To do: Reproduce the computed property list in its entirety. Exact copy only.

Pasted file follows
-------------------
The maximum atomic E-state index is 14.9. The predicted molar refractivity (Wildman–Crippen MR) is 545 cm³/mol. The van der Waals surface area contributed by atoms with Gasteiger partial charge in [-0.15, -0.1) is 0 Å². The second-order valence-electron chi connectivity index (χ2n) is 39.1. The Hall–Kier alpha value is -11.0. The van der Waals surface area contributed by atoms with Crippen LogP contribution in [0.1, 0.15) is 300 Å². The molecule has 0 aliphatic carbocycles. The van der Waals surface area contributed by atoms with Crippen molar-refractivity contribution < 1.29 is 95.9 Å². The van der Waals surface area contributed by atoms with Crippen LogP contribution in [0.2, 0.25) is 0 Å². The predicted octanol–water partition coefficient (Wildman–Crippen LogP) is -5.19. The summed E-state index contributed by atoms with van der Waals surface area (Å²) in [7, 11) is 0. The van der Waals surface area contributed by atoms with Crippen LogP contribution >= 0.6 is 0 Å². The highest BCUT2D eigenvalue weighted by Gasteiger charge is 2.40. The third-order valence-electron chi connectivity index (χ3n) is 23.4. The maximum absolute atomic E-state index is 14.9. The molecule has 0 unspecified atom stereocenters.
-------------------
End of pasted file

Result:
The maximum atomic E-state index is 14.9. The predicted molar refractivity (Wildman–Crippen MR) is 545 cm³/mol. The van der Waals surface area contributed by atoms with Gasteiger partial charge in [-0.15, -0.1) is 0 Å². The second-order valence-electron chi connectivity index (χ2n) is 39.1. The Hall–Kier alpha value is -11.0. The van der Waals surface area contributed by atoms with Crippen LogP contribution in [0.1, 0.15) is 300 Å². The molecule has 0 aliphatic carbocycles. The van der Waals surface area contributed by atoms with Crippen molar-refractivity contribution < 1.29 is 95.9 Å². The van der Waals surface area contributed by atoms with Crippen LogP contribution in [0.2, 0.25) is 0 Å². The predicted octanol–water partition coefficient (Wildman–Crippen LogP) is -5.19. The summed E-state index contributed by atoms with van der Waals surface area (Å²) in [7, 11) is 0. The van der Waals surface area contributed by atoms with Crippen LogP contribution >= 0.6 is 0 Å². The highest BCUT2D eigenvalue weighted by Gasteiger charge is 2.40. The third-order valence-electron chi connectivity index (χ3n) is 23.4. The maximum absolute atomic E-state index is 14.9. The molecule has 0 unspecified atom stereocenters.